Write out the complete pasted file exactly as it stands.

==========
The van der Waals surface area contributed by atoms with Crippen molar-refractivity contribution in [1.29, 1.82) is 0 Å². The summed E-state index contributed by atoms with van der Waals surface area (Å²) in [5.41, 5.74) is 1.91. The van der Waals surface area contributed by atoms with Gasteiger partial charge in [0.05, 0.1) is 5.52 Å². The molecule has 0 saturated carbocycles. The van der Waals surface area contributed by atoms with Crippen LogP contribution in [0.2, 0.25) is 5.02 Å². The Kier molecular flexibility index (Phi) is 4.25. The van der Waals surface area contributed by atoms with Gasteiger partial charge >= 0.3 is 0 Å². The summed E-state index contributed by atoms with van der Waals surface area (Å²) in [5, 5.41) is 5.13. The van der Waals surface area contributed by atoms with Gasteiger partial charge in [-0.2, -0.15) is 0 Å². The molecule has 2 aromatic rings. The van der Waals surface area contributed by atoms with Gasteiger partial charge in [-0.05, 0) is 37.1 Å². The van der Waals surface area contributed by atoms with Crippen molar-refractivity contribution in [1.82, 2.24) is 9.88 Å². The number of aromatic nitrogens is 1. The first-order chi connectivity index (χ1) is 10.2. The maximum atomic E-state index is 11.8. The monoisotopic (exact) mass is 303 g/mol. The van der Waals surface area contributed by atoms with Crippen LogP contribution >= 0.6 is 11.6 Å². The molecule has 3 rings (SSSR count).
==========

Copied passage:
The van der Waals surface area contributed by atoms with Crippen molar-refractivity contribution in [1.29, 1.82) is 0 Å². The summed E-state index contributed by atoms with van der Waals surface area (Å²) in [5.41, 5.74) is 1.91. The van der Waals surface area contributed by atoms with Gasteiger partial charge in [0.05, 0.1) is 5.52 Å². The molecule has 0 saturated carbocycles. The van der Waals surface area contributed by atoms with Crippen LogP contribution in [0.2, 0.25) is 5.02 Å². The Kier molecular flexibility index (Phi) is 4.25. The van der Waals surface area contributed by atoms with Gasteiger partial charge >= 0.3 is 0 Å². The summed E-state index contributed by atoms with van der Waals surface area (Å²) in [5, 5.41) is 5.13. The van der Waals surface area contributed by atoms with Gasteiger partial charge in [-0.2, -0.15) is 0 Å². The molecule has 2 aromatic rings. The van der Waals surface area contributed by atoms with Gasteiger partial charge in [-0.05, 0) is 37.1 Å². The van der Waals surface area contributed by atoms with Crippen molar-refractivity contribution in [1.82, 2.24) is 9.88 Å². The number of aromatic nitrogens is 1. The first-order chi connectivity index (χ1) is 10.2. The maximum atomic E-state index is 11.8. The monoisotopic (exact) mass is 303 g/mol. The van der Waals surface area contributed by atoms with Crippen LogP contribution >= 0.6 is 11.6 Å². The molecule has 3 rings (SSSR count).